In South Africa, blue wildebeest (Connochaetes taurinus) are routinely captured for relocation purposes. To monitor the stress caused by this practise, a non-invasive method assessing adrenocortical function as a measure of stress would minimize disturbance during sample collection. In our study, an adrenocorticotropic hormone challenge, and a mass-capture event were used to examine the suitability of five enzyme immunoassays (EIAs) for monitoring stress-related physiological responses using faeces as a sample matrix. The tested 11-oxoaetiocholanolone I EIA performed best, showing a 2126% increase above baseline after 22 h for a male, and a 474% increase for a female 23 h post-ACTH injection. Baseline faecal glucocorticoid metabolite (fGCM) concentrations did not differ between animals captured on either day 1 or day 2 of the capture event, indicating that the frequent presence of a helicopter during the two days did not influence fGCM concentrations. However, during capture-related restraint for up to 10 h, an overall 1.5-fold elevation in (fGCM) concentrations was found. Storage of faeces at ambient temperature post-defecation indicated a fair stability of fGCMs for up to 8 h. The ability to reliably assess adrenocortical function provides a solid basis to examine endocrine responses to putative stressful circumstances in blue wildebeest.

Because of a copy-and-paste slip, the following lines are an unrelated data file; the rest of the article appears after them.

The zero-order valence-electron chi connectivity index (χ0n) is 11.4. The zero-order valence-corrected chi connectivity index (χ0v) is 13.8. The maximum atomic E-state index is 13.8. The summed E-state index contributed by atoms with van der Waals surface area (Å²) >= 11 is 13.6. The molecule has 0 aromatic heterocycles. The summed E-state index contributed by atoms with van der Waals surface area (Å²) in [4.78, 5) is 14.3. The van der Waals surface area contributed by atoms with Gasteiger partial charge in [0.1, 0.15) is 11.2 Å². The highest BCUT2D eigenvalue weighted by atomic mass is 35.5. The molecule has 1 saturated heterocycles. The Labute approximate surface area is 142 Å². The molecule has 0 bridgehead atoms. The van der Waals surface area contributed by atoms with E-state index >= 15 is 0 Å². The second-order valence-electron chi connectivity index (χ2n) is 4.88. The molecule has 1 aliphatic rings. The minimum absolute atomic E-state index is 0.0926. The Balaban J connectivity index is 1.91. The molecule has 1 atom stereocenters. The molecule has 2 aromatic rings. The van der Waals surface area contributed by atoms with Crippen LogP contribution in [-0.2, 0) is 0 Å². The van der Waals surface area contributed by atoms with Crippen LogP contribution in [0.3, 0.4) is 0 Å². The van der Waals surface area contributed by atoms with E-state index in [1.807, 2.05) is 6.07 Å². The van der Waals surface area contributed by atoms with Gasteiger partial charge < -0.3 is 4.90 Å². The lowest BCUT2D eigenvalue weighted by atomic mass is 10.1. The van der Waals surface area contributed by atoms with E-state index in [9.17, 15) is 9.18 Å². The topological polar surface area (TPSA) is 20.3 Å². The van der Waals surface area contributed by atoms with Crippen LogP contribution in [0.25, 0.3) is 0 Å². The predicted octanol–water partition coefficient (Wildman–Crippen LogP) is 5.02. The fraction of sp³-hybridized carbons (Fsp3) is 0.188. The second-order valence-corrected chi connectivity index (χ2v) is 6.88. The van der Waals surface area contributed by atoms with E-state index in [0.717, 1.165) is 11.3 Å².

ACTH challenge test
faecal glucocorticoid metabolites
fGCM stability post-defecation